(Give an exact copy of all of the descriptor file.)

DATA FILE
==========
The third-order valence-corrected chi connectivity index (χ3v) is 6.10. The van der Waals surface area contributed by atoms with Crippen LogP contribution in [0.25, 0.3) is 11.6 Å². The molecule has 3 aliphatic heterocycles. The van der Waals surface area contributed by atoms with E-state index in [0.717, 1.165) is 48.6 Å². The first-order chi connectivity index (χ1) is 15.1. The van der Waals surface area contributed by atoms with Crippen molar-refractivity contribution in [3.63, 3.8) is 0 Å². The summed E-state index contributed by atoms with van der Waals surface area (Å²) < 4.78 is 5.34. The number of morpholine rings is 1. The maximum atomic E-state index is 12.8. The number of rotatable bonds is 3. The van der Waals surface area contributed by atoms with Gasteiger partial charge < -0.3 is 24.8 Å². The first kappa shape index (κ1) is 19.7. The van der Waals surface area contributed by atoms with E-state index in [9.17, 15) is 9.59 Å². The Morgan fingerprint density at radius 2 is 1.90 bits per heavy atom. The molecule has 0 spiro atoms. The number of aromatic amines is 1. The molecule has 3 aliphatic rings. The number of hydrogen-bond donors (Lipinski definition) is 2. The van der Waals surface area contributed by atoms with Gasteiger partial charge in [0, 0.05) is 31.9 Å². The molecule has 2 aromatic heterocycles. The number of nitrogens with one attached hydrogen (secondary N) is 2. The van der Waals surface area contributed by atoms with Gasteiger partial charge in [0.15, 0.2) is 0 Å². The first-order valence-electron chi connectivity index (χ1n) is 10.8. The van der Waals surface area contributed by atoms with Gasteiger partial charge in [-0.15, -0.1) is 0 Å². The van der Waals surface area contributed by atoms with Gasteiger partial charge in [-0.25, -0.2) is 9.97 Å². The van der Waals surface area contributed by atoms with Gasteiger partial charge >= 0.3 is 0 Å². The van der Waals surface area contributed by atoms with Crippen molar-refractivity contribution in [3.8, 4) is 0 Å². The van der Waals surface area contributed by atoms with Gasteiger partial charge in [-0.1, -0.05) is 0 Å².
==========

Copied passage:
The third-order valence-corrected chi connectivity index (χ3v) is 6.10. The van der Waals surface area contributed by atoms with Crippen LogP contribution in [0.25, 0.3) is 11.6 Å². The molecule has 3 aliphatic heterocycles. The van der Waals surface area contributed by atoms with E-state index in [0.717, 1.165) is 48.6 Å². The first-order chi connectivity index (χ1) is 15.1. The van der Waals surface area contributed by atoms with Crippen molar-refractivity contribution in [3.63, 3.8) is 0 Å². The summed E-state index contributed by atoms with van der Waals surface area (Å²) < 4.78 is 5.34. The number of morpholine rings is 1. The maximum atomic E-state index is 12.8. The number of rotatable bonds is 3. The van der Waals surface area contributed by atoms with Gasteiger partial charge < -0.3 is 24.8 Å². The first kappa shape index (κ1) is 19.7. The van der Waals surface area contributed by atoms with E-state index in [9.17, 15) is 9.59 Å². The Morgan fingerprint density at radius 2 is 1.90 bits per heavy atom. The molecule has 0 spiro atoms. The number of aromatic amines is 1. The molecule has 3 aliphatic rings. The number of hydrogen-bond donors (Lipinski definition) is 2. The van der Waals surface area contributed by atoms with Gasteiger partial charge in [0, 0.05) is 31.9 Å². The molecule has 2 aromatic heterocycles. The number of nitrogens with one attached hydrogen (secondary N) is 2. The van der Waals surface area contributed by atoms with Gasteiger partial charge in [0.15, 0.2) is 0 Å². The first-order valence-electron chi connectivity index (χ1n) is 10.8. The van der Waals surface area contributed by atoms with Gasteiger partial charge in [-0.15, -0.1) is 0 Å². The van der Waals surface area contributed by atoms with Gasteiger partial charge in [-0.25, -0.2) is 9.97 Å². The van der Waals surface area contributed by atoms with Gasteiger partial charge >= 0.3 is 0 Å². The van der Waals surface area contributed by atoms with Crippen molar-refractivity contribution in [3.8, 4) is 0 Å². The van der Waals surface area contributed by atoms with Gasteiger partial charge in [-0.1, -0.05) is 0 Å².